So, as I said, pretty generic, but it moves along well and doesn’t really try to be anything other than a by-the-numbers exercise in formula. And it succeeds, which is why the movie ends up being acceptable without ever being exceptional. Screenwriter Justin Gray has very little in the way of experience, though his co-writer Jimmy Palmiotti has wracked up some credits for stuff people didn’t like (Ghost Rider and The Punisher) and some stuff that people were indifferent about (the Painkiller Jane television series). There’s not a lot of originality in anything they do, and this movie hasn’t changed that. Still, at least they were smart enough to keep the running time down to a minimum. When I complained that The Punisher was boring and predictable, part of the reason it was so was because they took an 80 minute movie and made it last two hours. Dead Space: Downfall manages to be not boring while still being predictable, and its ability to skirt tedium is thanks largely to its having a running time more appropriate for the material.
The voice acting is decent enough, if a bit wooden at times (as is often the case with these things). Bruce Boxleitner, himself the star of a “dark metal corridors” sci-fi series (albeit a good one, at least until the last, terrible season), shows up in the cast, as does Kelly Hu in a relatively minor role for an actress who is at least somewhat known. The rest of the cast is comprised of voice-acting stalwarts like Jeff Bennett (currently working as The Joker on Batman: The Brave and the Bold) and Nika Futterman (currently doing time on that awful Clone Wars series), most of whom have done better acting jobs elsewhere. No one really does a bad job here; it’s just that some of them do a…let’s say “disinterested” sounding job.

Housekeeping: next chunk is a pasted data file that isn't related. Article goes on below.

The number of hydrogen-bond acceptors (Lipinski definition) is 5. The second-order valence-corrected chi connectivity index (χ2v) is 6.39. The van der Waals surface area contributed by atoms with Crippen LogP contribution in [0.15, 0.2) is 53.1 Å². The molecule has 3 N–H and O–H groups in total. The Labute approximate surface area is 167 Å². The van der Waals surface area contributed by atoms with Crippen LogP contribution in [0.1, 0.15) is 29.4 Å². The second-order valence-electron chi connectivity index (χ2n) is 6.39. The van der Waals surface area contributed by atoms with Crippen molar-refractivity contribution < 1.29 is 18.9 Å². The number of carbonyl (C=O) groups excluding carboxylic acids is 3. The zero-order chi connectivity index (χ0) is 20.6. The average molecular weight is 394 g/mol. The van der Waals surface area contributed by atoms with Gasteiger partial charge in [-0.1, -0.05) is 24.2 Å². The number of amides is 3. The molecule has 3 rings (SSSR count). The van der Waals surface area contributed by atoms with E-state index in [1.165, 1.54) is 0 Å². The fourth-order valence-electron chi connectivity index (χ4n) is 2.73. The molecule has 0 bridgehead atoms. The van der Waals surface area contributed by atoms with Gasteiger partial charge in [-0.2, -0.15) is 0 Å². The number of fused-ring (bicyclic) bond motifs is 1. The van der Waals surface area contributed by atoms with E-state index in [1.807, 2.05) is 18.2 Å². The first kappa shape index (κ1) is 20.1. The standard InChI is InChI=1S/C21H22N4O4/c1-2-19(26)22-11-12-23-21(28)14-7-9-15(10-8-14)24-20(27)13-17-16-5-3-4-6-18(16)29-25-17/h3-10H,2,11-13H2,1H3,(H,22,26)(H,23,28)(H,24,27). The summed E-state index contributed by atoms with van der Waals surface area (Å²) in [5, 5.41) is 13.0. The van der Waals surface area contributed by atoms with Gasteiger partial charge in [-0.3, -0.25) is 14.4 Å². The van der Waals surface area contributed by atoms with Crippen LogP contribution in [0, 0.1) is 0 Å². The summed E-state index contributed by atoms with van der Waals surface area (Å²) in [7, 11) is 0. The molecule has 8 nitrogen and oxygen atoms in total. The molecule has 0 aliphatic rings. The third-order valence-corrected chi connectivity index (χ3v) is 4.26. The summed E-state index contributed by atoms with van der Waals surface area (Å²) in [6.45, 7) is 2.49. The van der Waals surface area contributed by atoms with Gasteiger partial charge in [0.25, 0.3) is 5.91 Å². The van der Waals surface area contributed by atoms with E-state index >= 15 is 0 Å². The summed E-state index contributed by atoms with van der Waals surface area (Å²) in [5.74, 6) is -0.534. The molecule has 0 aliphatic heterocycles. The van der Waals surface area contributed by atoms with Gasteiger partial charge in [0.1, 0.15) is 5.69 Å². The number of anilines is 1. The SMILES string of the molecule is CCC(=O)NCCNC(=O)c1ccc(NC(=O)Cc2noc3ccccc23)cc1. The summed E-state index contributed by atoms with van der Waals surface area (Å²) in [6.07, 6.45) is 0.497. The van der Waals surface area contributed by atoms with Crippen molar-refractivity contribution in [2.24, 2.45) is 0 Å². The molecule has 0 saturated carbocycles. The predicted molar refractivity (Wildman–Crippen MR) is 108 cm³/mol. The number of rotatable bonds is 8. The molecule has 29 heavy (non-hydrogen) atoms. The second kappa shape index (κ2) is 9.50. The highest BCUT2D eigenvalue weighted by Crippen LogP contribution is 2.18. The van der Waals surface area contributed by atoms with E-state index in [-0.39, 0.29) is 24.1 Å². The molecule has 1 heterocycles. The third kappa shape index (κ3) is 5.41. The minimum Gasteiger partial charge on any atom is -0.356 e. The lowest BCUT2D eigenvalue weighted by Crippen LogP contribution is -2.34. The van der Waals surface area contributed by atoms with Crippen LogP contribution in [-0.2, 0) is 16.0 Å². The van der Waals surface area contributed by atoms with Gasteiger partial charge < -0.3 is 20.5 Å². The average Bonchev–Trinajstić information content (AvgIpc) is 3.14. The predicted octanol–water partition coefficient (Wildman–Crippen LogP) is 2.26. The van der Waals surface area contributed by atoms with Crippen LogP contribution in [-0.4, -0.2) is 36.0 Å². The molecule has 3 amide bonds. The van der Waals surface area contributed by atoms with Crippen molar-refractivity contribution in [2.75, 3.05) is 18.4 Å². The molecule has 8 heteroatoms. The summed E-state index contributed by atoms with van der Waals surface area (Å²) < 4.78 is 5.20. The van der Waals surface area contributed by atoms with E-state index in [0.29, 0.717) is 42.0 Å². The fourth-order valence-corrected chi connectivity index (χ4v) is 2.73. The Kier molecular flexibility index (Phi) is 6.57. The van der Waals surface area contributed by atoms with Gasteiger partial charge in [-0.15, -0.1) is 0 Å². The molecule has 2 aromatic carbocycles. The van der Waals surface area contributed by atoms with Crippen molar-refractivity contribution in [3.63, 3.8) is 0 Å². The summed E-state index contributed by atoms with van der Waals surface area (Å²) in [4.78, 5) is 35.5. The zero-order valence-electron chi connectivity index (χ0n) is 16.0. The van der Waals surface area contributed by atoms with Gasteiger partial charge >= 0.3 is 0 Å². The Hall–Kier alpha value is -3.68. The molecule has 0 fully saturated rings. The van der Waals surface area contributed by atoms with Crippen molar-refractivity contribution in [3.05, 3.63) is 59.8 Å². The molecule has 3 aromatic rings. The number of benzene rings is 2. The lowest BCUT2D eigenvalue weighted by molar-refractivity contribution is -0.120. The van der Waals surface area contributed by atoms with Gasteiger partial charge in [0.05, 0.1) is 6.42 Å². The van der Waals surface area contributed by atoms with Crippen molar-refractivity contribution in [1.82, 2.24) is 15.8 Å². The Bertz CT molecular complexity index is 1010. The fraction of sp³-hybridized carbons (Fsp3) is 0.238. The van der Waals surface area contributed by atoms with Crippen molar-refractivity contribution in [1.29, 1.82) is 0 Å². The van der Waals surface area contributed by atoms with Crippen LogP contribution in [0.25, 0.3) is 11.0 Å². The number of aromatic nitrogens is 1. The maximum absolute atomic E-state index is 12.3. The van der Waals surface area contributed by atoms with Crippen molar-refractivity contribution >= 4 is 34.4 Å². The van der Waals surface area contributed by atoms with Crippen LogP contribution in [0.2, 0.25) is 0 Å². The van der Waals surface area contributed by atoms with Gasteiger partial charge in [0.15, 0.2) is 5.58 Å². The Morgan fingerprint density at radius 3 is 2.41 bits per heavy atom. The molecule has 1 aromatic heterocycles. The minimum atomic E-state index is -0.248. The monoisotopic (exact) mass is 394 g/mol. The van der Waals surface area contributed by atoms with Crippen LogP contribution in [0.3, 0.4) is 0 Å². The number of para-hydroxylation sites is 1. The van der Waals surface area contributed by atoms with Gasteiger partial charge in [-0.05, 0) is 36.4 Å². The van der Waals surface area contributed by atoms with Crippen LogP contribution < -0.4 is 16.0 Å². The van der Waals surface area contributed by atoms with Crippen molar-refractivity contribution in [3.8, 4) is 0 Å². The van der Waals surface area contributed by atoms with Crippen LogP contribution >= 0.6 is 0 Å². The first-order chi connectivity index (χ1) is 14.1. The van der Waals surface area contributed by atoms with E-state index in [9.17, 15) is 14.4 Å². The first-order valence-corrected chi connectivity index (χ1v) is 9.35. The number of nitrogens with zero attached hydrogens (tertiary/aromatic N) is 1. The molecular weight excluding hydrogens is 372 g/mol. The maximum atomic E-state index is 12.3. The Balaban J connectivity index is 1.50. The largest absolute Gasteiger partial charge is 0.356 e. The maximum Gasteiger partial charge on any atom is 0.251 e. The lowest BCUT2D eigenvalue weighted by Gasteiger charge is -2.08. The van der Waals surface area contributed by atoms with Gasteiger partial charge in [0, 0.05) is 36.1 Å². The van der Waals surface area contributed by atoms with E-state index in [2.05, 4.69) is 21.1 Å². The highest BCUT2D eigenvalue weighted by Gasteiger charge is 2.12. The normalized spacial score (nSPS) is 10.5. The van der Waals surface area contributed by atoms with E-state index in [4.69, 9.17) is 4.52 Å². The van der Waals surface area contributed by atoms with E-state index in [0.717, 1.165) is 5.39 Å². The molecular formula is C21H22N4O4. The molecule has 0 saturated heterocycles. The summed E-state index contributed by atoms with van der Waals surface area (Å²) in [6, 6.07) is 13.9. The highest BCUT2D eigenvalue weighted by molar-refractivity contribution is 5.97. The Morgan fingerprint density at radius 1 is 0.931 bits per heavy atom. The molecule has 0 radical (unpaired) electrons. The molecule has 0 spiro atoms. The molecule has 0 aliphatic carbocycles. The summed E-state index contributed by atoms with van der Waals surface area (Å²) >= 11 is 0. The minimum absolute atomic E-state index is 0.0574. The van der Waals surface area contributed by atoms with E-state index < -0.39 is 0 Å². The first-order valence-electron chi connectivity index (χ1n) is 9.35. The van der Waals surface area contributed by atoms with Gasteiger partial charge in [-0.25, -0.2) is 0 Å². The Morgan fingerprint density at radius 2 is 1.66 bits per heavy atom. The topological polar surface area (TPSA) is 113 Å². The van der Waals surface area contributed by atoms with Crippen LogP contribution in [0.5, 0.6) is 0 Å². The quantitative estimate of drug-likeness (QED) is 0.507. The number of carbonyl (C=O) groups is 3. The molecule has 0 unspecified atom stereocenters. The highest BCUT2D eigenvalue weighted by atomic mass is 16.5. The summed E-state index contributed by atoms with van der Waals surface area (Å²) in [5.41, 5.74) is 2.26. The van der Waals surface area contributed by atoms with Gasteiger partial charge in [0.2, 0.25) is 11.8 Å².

The animation is about on par with what we’ve been seeing from those Marvel Comics direct-to-DVD movies, meaning that it’s a step above the average TV action cartoon but a step below average feature film animation (and below more ambitious television fare, like Avatar: The Last Airbender or the various Justice League incarnations). Like everything in this movie, it’s just good enough not to be bad, but there’s not really much to dazzle someone.
So the end result is that I enjoyed the film, inessential and throw-away though it may have been. That’s never stopped me before, after all. And viewed in the wake of such films as I watched before it, it looks considerably better. No classic of science fiction, horror, or animation, Dead Space: Downfall never the less managed to be pretty all right, delivering exactly what you expect from it in exactly the style you expect from it. Late at night on a rainy Saturday, that was really all I wanted, and really all I got. No complaints.